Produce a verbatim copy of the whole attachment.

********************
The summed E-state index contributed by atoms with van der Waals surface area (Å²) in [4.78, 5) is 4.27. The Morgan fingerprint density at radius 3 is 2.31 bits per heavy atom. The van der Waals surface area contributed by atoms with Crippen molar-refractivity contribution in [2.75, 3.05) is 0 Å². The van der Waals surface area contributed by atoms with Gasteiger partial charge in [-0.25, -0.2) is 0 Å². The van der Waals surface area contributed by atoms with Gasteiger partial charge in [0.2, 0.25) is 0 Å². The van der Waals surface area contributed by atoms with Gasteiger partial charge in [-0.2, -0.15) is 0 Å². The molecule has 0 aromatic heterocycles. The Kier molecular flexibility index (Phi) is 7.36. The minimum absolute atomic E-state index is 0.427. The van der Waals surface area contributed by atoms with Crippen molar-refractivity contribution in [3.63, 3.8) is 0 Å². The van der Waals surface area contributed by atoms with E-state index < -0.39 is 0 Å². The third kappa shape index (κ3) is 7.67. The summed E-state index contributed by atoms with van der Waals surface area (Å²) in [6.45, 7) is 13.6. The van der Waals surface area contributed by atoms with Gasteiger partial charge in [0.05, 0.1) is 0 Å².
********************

The summed E-state index contributed by atoms with van der Waals surface area (Å²) in [4.78, 5) is 4.27. The Morgan fingerprint density at radius 3 is 2.31 bits per heavy atom. The van der Waals surface area contributed by atoms with Crippen molar-refractivity contribution in [2.75, 3.05) is 0 Å². The van der Waals surface area contributed by atoms with Gasteiger partial charge in [-0.25, -0.2) is 0 Å². The van der Waals surface area contributed by atoms with Gasteiger partial charge in [0.2, 0.25) is 0 Å². The van der Waals surface area contributed by atoms with Gasteiger partial charge in [-0.2, -0.15) is 0 Å². The molecule has 0 aromatic heterocycles. The Kier molecular flexibility index (Phi) is 7.36. The minimum absolute atomic E-state index is 0.427. The van der Waals surface area contributed by atoms with Crippen molar-refractivity contribution in [3.63, 3.8) is 0 Å². The van der Waals surface area contributed by atoms with E-state index < -0.39 is 0 Å². The third kappa shape index (κ3) is 7.67. The summed E-state index contributed by atoms with van der Waals surface area (Å²) in [6.45, 7) is 13.6. The van der Waals surface area contributed by atoms with Gasteiger partial charge in [0.05, 0.1) is 0 Å².